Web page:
Richmond parent Judie Schneider is spearheading a petition calling on the province to extend lunch eating time for students at B.C. elementary schools. (Facebook photo)

Richmond parent Judie Schneider is spearheading a petition calling on the province to extend lunch eating time for students at B.C. elementary schools. (Facebook photo)

“Hangry” kids prompts petition for longer lunch time at B.C. elementary schools

Parent concerned school lunches are coming home uneaten and kids hungry and tired

A Richmond mother’s petition about “hangry” children and the need for longer lunch times at schools is resonating with parents throughout the province.

Judie Schneider’s petition on change.org calls upon the B.C. Ministry of Education and the B.C. Teachers Federation to work together to ensure all children in B.C. elementary schools are given 35 minutes to eat their lunch, supervised by adults.

“We demand that this is achieved without taking away time from their recess or outdoor/recreational time during the afternoon break.”

Schneider began the petition in response to the 17-minute eating time allotted to students for lunch at her son’s elementary school. She says the short eating time isn’t enough, resulting in packed school lunches coming home largely uneaten and kids coming home hangry (hungry and angry).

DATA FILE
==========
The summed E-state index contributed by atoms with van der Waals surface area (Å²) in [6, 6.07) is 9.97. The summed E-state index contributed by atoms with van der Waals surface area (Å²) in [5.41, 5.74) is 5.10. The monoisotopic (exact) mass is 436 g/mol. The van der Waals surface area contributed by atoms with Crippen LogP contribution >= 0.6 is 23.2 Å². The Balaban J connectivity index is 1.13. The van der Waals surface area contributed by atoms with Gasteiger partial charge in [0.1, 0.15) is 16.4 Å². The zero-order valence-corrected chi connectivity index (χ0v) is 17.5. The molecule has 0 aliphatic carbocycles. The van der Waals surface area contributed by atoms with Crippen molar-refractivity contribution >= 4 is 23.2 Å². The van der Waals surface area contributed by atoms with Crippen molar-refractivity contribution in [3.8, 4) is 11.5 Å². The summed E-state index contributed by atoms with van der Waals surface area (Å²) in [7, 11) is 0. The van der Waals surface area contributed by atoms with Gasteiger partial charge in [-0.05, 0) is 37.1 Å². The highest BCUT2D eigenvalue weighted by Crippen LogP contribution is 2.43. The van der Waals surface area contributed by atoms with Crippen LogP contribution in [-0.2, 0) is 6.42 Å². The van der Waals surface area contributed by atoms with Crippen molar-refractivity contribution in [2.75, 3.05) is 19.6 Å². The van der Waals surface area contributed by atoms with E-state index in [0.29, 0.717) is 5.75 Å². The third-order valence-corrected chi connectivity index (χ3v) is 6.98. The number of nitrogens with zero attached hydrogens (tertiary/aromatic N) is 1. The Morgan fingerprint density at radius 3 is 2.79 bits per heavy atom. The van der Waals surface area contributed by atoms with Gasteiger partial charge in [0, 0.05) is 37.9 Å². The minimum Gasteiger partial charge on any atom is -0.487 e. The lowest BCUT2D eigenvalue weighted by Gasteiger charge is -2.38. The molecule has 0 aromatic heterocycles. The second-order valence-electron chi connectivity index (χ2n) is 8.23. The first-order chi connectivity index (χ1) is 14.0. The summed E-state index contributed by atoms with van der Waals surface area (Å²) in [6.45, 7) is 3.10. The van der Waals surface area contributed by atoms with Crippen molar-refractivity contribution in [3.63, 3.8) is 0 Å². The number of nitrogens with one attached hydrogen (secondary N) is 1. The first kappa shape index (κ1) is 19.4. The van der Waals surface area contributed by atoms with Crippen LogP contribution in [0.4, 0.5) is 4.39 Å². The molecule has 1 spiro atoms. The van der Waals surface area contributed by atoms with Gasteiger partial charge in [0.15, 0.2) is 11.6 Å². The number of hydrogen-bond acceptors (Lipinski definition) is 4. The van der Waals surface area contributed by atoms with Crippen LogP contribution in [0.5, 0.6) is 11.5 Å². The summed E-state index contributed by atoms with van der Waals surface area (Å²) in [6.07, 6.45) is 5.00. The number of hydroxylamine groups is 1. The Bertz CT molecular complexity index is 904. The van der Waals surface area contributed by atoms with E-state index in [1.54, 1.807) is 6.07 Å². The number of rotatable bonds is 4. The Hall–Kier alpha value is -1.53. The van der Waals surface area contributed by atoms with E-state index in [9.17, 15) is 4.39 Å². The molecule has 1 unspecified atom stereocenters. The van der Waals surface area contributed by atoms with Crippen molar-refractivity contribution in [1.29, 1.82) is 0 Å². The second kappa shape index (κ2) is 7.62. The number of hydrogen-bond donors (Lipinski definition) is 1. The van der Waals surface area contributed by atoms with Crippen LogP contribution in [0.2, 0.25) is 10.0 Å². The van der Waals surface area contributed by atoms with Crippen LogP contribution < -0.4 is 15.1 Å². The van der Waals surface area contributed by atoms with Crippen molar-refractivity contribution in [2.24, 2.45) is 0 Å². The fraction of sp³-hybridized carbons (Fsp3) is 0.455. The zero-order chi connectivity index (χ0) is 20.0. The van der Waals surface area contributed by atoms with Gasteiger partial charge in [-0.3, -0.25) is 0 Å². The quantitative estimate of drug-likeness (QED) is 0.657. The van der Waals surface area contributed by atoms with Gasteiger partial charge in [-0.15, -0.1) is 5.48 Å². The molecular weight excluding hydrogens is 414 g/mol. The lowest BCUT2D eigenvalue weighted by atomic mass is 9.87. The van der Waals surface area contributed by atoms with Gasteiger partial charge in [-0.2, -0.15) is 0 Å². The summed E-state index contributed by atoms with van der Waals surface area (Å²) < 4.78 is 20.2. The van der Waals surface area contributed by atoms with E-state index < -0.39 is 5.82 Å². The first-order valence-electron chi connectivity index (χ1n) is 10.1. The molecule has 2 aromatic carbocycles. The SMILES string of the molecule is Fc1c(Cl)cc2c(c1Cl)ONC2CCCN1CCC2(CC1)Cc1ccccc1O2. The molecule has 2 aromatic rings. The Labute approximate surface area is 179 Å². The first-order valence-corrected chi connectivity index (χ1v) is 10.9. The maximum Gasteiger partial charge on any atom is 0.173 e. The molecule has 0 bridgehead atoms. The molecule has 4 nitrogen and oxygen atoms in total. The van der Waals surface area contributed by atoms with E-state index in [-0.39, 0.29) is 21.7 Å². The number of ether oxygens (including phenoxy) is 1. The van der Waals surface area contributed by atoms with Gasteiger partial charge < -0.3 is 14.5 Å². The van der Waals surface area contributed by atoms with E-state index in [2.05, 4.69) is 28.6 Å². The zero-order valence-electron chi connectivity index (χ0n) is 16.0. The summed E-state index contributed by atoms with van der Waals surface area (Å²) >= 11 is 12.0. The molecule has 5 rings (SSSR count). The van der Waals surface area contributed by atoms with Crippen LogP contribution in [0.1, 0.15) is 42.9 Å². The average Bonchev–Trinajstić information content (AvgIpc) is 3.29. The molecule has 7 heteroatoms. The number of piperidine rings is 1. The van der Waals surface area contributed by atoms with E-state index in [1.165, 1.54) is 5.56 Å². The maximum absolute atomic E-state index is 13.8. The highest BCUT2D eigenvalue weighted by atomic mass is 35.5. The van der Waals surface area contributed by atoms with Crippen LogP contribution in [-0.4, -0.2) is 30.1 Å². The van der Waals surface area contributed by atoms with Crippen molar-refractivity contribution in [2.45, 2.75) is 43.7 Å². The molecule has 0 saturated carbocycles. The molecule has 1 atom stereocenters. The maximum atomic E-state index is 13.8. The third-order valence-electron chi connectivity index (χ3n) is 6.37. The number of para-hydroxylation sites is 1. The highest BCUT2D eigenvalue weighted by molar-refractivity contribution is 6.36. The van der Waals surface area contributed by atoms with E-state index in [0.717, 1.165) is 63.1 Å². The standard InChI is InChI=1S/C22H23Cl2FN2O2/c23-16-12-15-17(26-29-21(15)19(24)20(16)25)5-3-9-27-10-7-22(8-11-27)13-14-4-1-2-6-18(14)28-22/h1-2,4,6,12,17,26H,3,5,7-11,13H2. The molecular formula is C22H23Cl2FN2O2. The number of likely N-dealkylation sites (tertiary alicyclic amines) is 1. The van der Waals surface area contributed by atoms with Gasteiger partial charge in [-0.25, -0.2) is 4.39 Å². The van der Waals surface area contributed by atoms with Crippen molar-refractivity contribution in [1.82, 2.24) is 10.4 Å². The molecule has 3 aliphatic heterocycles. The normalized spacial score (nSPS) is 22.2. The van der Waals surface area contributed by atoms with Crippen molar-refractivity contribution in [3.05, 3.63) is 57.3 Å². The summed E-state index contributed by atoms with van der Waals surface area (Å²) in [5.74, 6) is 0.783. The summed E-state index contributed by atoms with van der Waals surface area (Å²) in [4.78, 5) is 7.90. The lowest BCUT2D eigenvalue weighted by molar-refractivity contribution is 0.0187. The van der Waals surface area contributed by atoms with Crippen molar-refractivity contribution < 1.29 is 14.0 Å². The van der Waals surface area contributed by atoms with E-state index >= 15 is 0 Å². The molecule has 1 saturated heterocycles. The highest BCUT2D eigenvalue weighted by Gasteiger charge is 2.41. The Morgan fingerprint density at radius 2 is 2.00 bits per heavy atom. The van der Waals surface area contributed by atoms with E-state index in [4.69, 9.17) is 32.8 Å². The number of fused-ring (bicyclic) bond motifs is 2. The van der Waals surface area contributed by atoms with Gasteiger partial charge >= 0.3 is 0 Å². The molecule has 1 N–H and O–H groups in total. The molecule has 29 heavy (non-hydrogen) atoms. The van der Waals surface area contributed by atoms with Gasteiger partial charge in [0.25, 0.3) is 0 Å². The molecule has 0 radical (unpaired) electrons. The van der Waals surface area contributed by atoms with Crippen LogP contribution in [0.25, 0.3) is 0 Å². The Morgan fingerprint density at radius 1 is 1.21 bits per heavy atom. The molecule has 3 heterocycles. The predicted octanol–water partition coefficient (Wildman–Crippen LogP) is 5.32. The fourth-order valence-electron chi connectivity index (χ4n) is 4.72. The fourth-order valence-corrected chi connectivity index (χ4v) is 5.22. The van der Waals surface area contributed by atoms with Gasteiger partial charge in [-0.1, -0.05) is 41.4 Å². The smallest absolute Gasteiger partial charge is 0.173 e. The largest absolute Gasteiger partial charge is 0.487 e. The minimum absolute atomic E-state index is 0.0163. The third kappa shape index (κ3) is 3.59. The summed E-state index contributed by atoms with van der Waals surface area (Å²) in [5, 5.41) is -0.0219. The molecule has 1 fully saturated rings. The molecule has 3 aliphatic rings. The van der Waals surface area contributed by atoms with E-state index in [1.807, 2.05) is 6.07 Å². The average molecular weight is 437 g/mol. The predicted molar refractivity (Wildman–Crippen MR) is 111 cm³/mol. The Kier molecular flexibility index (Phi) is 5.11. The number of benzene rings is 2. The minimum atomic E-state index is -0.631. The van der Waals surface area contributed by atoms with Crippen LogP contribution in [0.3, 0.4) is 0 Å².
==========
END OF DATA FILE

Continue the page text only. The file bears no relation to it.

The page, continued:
“You spend the rest of the afternoon playing calorie catch up,” explained Schneider. “You’ve just fed them at 3:15 p.m. and he ends up staying up a lot later at night because he didn’t eat a great dinner, he’s hungry at 8 p.m. and he can’t go to sleep. So I sit there feeding him more food to try and get him full and to sleep and he hasn’t gone to bed on time and it’s a vicious cycle.”

Schneider says a minimum of 35 minutes for lunch, supervised by an adult, would not only give kids more time and opportunity to eat, it would help instill a healthier approach to food.

“Recognizing when you have to eat more, or less, and enjoying your food and making mindful choices – this is the biggest new change on the Canada Food Guide…,” said Schneider. “So here we are, creating a schedule where children have to scarf back their food as quickly as they can, and the parents who are in the know now have to start packing lunches they know their kids can eat in that amount of time… and we all know it takes a lot longer for a child to eat an apple than a processed granola bar. So it’s affecting even the choices of food we’re sending with our kids.”

Read more: Column: Making school lunch preparation less painful

Read more: B.C. kids not eating enough fruits and veggies at school: study

Lunch eating times in North Okanagan-Shuswap School District #83 are around 15 minutes and Carl Cooper, the school district’s director of instruction, curriculum and innovation, thinks students would find themselves bored with any more time than that.

“My reaction to that is just the behaviour challenges – I think you’d be fighting boredom issues,” said Cooper. “When I’ve been in a classroom and watching kids eating, most of the kids are done in probably 10, 15 minutes, and for some kids who are quick eaters and stuff, they’re looking around and they’re like, ‘what’s next?’ Thirty-five minutes I don’t think would be a good model at all.”